Groceries - Abel & Cole delivers at last as demand for vegetable and fruit boxes soars

The 25-year-old organic groceries delivery brand appears to have turned a corner.

Groceries - Abel & Cole delivers at last as demand for vegetable and fruit boxes soars

Organic vegetable and fruit boxes, once the preserve of middle-class consumers, is a sector that is showing serious potential, if recent figures from organic-box delivery firm Abel & Cole are anything to go by.

Last October, the 25-year-old business was acquired by the William Jackson Food Group, which owns the Aunt Bessie's brand. This heralded a brighter future for Abel & Cole, which had been struggling for several years prior to the acquisition due to a downturn in consumer spend. However, last month it posted an impressive set of financial results, with sales growing by almost a third to £46.5m in the year to 31 August 2012, compared with £35.7m in the previous 12 months.

While this hints at a promising future, the outlook is still tough, with competition from rivals such as Riverford as well as supermarkets. In the London area, Tesco recently introduced Soil & Seed, its own take on the delivered organic produce box.

Abel & Cole founder and director Keith Abel says it aims to grow the core business through increasing customer recruitment, improving retention and increasing average order value.

Yet against such a competitive backdrop, how will Abel & Cole not just survive, but firmly take the high ground?

We asked Charles Coleman, director at DeliSante and a former head of marketing at fresh-produce manufacturer and supplier Natures Way Foods, and Jason Lawes, chief creative officer of Stuff. He is a former creative partner of The Red Brick Road, where he was responsible for the Tesco account.


CHARLES COLEMAN, Director, DeliSante (and former head of marketing, Natures Way Foods)

Abel & Cole has managed a fantastic turnaround for a brand that was on its knees just a few years ago. It is doing many things right, with a focus on building a loyal customer base, reducing costs and driving efficiency.

The premium organic food market has slumped by 5.5% to £1.64bn over the past five years ('The Organic Food Market Research Report', Jan 2013). The outlook appears bleak as customers retrench into value; Abel & Cole also operates in a fiercely competitive market, with rival organic box brands and local farmers' markets to contend with, let alone the multiples.

The plan

- Build greater trust and integrity. Think about investing in an Abel & Cole Farm to underpin the brand's provenance and legitimacy without undermining existing suppliers.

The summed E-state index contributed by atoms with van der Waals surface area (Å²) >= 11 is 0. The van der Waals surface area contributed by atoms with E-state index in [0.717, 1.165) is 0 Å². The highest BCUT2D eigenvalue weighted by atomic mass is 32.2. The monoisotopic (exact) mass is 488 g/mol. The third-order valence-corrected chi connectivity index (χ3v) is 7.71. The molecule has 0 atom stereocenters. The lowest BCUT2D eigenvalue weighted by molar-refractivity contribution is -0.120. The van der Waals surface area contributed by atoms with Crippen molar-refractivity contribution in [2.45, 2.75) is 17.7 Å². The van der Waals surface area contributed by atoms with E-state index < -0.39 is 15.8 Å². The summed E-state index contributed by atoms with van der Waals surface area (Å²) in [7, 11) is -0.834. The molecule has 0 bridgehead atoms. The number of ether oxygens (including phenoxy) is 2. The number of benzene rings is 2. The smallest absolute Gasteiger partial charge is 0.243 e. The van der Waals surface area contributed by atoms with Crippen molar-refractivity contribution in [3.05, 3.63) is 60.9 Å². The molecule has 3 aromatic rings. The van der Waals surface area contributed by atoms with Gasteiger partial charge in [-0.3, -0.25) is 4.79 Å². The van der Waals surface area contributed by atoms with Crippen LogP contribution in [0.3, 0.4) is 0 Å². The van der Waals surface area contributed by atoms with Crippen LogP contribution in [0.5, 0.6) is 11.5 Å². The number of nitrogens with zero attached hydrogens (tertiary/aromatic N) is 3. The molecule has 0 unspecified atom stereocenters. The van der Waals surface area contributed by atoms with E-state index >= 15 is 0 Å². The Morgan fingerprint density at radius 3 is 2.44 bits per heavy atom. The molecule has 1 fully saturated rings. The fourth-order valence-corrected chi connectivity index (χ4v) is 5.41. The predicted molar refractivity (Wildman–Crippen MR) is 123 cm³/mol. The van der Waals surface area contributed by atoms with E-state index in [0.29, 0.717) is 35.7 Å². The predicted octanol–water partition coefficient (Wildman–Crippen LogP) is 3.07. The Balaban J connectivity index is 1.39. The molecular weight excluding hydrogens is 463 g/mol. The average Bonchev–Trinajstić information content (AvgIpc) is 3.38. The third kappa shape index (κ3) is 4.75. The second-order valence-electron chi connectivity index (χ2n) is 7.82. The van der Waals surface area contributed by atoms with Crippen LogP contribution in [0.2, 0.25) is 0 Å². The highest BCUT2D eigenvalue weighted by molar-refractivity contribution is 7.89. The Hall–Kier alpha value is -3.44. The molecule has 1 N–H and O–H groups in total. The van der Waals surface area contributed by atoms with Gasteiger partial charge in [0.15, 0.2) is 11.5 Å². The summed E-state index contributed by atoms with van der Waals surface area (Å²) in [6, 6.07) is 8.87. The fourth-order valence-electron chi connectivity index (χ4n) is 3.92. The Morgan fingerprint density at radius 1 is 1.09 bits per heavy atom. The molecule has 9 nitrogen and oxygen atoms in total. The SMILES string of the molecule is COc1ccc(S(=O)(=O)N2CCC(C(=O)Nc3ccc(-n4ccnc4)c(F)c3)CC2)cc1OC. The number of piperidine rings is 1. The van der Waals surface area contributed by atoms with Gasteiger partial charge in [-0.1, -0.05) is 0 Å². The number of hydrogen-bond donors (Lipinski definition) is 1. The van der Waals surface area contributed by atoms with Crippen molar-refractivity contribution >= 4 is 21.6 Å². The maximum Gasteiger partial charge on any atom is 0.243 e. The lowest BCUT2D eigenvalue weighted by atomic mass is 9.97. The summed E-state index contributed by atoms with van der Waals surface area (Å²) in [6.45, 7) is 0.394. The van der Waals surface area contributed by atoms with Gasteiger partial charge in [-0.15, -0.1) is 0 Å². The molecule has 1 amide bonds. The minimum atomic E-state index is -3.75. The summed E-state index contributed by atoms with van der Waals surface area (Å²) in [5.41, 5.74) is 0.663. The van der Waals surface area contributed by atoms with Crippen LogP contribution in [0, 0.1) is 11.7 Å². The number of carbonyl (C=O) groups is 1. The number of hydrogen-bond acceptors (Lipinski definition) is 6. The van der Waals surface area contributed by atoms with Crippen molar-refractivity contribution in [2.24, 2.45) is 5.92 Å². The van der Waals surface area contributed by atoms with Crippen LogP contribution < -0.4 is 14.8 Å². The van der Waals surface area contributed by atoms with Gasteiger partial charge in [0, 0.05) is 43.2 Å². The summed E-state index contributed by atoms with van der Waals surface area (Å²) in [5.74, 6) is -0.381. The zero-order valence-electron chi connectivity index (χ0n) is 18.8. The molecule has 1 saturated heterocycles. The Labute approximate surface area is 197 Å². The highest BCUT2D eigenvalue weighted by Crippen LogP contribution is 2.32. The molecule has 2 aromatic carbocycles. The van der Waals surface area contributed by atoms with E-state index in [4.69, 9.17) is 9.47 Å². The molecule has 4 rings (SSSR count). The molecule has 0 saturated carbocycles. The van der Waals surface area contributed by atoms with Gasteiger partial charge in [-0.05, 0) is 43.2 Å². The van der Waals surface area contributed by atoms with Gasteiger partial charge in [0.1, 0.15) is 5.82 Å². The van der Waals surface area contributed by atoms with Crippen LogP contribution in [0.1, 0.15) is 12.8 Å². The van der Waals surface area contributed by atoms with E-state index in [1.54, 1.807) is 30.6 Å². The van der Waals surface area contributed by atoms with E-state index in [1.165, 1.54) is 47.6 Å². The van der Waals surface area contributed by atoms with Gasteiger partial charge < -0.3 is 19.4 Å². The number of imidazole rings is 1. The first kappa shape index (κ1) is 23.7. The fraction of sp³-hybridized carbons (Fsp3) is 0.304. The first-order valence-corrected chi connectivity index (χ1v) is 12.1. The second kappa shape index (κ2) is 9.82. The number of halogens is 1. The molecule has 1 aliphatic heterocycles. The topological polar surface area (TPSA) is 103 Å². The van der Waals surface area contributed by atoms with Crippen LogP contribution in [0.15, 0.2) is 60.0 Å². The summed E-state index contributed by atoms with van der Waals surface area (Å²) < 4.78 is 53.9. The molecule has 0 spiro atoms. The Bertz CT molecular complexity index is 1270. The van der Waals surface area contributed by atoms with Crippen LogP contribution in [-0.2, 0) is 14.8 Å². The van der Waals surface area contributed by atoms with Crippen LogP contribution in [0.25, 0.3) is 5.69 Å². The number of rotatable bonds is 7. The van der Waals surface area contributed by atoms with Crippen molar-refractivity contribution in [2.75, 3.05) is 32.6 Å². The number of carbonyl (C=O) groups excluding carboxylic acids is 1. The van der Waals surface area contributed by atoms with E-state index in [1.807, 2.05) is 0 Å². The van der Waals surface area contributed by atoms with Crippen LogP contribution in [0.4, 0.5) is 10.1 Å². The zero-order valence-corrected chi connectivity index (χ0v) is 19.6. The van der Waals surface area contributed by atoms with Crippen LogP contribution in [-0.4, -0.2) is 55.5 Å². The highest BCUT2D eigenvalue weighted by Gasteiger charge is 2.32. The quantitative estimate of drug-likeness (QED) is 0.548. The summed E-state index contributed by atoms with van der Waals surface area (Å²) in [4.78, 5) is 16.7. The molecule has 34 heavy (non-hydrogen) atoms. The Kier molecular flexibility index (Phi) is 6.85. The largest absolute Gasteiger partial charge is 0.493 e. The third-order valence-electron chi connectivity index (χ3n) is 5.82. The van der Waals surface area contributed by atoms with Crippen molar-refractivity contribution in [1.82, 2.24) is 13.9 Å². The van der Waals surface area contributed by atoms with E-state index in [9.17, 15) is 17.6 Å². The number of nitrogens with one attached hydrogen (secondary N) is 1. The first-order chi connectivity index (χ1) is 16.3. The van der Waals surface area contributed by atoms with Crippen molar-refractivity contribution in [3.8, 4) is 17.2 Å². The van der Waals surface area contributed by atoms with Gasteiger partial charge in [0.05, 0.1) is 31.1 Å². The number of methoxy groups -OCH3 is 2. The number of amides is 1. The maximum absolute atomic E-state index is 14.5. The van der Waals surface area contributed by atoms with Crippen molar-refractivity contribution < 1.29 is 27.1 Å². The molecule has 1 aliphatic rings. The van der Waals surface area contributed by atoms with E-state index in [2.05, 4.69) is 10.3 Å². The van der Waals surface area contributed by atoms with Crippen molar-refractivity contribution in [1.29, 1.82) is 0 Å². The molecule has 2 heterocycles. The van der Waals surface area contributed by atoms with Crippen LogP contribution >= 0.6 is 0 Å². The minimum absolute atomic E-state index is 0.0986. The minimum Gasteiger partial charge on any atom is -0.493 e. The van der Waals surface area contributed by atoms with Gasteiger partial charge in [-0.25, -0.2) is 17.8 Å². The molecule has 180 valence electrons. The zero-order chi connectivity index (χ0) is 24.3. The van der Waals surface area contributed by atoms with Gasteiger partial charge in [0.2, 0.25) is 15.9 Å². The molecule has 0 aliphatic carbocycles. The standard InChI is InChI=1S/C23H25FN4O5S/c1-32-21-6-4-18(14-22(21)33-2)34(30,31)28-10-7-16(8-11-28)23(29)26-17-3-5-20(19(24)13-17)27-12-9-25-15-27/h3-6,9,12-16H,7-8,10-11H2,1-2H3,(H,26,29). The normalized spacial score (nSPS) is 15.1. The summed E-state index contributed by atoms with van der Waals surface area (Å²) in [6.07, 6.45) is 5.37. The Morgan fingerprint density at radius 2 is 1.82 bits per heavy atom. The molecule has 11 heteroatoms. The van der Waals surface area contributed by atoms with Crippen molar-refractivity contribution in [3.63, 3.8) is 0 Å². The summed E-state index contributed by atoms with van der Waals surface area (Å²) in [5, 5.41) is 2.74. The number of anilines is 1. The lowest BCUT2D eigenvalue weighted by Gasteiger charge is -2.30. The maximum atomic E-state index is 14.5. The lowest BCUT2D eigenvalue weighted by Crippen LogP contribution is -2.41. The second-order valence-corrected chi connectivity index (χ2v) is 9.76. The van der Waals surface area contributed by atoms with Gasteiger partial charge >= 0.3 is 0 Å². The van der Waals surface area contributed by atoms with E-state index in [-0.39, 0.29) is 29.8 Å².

- Bring the brand to life. Develop concept Abel & Cole convenience stores in London to test the 'click and collect' revolution.

- Give the brand personality and broaden the customer base by sponsoring a 'hero' chef - someone with strong organic credentials such as Hugh Fearnley-Whittingstall, for example.

JASON LAWES, Chief creative officer, Stuff (and former creative partner, The Red Brick Road)

I spent most of the past 12 years writing Tesco ads, so you could say I'm familiar with grocery brands. But there's something about Abel & Cole that doesn't fit the stereotype. Weirdly, it feels more like a luxury-goods or lifestyle brand.

In fact, it has more parallels with another brand I did some ads for, Stella Artois - premium-quality, niche, but growing rapidly, and, at its zenith, not the cheapest in the market. That is something I think Abel & Cole could learn some lessons from: it turned out that selling Stella at the same price as Foster's was a turn-off.

The plan

- Don't be distracted by what the supermarkets are doing; you are not competing with them. Someone once told me that for Tesco to sell only free-range chickens it would need a farm the size of Scotland, so clearly it can't compete with you either.

- Continue to behave like a niche retailer: the brand's best chance of entering the mainstream is not to try to do so.

- The artisan feel and attitude of a small producer is what will remain most appealing about the brand.


£46.5m - The company's sales in the year to 31 August 2012

£27m - Reported annual loss in 2010

Sources: Abel & Cole, Companies House